Magazine article Information Management

Judge, Considered an E-Discovery Visionary, Retires from Bench

Magazine article Information Management

Judge, Considered an E-Discovery Visionary, Retires from Bench

Article excerpt

U.S. Magistrate Judge Andrew J. Peck of the Southern District of New York (SDNY), author of some of the most significant opinions on e-discovery, has retired from the bench after 23 years of service, according to a March 5 article on the New York Law Journal page of Law. com.

In the article, Ian Lopez writes that Peck is "recognized internationally for bringing e-discovery competency to the attention of both the judiciary and bar."

Retired SDNY District Judge Shira Scheindlin, who in her own right is noted for the influential Zubulake ruling, considers Peck to be perhaps the first judge to tackle the subject of e-discovery head on: "He's been a giant in the field of e-discovery. He was in the field first and last . . . [he issued] one of his earliest opinions before any of us were in [the field]."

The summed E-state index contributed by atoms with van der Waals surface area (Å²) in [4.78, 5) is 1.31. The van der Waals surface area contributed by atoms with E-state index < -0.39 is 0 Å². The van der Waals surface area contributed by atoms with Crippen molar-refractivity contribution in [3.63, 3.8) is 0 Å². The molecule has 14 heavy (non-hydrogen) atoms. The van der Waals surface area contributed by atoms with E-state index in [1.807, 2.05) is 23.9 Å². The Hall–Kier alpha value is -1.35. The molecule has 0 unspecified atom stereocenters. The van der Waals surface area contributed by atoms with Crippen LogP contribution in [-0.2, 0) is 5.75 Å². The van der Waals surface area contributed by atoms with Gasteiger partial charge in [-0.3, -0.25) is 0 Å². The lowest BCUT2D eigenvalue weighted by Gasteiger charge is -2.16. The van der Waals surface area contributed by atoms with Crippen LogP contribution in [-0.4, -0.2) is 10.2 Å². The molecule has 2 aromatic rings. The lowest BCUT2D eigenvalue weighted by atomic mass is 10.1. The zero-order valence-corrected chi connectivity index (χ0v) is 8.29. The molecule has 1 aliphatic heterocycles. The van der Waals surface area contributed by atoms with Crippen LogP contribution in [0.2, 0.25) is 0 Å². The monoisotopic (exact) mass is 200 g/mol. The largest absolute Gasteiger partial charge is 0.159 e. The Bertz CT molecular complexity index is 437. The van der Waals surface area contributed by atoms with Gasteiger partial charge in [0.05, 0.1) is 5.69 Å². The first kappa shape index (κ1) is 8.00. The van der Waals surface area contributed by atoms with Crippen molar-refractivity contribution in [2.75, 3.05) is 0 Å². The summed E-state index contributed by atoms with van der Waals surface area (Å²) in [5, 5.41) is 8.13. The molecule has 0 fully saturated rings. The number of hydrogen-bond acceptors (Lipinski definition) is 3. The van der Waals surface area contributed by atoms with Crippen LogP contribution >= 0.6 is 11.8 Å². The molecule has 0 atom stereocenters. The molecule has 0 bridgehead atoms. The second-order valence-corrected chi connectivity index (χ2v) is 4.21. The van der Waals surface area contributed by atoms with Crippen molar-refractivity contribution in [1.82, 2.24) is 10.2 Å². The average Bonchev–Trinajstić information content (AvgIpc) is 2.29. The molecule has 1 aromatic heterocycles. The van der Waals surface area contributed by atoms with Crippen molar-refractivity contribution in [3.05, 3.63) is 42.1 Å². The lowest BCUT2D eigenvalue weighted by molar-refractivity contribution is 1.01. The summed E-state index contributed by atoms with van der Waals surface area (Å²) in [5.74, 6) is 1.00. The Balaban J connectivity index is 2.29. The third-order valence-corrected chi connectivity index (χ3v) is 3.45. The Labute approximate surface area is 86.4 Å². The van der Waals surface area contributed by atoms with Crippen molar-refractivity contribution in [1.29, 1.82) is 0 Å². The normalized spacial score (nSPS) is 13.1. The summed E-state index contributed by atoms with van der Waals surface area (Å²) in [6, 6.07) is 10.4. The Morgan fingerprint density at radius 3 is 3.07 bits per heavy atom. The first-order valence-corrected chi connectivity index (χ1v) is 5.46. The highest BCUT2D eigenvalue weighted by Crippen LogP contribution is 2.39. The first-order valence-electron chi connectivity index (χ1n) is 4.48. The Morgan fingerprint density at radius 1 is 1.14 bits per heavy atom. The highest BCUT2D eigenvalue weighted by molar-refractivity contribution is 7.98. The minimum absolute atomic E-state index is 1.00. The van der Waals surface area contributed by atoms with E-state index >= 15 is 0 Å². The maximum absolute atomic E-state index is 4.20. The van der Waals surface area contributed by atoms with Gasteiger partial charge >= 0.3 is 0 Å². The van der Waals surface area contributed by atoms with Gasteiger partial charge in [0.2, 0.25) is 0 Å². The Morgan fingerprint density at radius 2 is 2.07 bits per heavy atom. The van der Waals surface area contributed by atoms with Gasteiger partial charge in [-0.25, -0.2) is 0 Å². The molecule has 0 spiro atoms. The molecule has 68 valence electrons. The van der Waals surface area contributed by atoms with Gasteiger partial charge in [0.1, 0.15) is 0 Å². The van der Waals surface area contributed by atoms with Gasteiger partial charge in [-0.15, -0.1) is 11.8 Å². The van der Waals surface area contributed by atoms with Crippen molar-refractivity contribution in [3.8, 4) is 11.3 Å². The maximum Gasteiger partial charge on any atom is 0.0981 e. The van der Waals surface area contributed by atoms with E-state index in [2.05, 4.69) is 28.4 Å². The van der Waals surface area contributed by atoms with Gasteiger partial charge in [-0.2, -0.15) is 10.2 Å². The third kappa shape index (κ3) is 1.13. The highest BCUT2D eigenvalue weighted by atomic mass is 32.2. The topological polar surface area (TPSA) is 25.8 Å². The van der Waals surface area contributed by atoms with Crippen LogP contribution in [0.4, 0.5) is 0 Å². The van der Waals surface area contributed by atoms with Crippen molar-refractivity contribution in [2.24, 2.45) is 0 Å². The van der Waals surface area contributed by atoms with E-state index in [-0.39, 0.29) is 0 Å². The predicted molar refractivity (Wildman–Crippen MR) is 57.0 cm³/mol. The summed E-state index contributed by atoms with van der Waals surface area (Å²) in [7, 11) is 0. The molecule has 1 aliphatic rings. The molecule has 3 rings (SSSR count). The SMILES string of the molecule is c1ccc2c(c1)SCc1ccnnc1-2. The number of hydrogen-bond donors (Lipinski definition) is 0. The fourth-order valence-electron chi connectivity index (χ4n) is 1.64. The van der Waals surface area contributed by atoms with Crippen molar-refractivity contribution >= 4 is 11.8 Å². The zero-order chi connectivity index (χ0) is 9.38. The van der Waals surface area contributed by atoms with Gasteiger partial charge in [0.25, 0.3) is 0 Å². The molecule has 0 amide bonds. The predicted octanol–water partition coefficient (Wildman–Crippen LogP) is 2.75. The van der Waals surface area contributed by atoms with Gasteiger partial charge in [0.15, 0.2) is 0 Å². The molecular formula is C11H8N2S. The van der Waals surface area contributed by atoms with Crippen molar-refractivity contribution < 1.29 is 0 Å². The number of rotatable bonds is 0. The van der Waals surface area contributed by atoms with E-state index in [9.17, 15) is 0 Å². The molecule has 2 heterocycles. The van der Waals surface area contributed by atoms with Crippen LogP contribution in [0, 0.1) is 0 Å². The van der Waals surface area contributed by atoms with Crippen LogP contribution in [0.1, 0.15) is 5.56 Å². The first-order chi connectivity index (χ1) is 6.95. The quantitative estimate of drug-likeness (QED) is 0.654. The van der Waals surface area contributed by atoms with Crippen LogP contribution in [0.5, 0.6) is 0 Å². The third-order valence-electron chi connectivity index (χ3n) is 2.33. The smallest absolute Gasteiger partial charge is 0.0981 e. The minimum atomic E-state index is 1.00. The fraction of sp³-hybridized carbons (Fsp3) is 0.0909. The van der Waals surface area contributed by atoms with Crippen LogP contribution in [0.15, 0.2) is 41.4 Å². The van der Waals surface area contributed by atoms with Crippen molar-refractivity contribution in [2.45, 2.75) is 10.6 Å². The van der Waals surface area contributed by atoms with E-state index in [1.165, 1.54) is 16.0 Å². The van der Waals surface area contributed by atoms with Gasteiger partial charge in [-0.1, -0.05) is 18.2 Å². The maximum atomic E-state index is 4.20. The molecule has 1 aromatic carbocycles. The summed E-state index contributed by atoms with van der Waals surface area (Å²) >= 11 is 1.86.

According to the Law.com article, the opinion Scheindlin referenced was 1995's Anti-Monopoly v Hasbro, in which Peck said "computerized data is discoverable if relevant."

Kenneth Withers, deputy executive director at The Sedona Conference®, refers to Peck as "the first judge to actually identify e-discovery as a unique phenomenon. …

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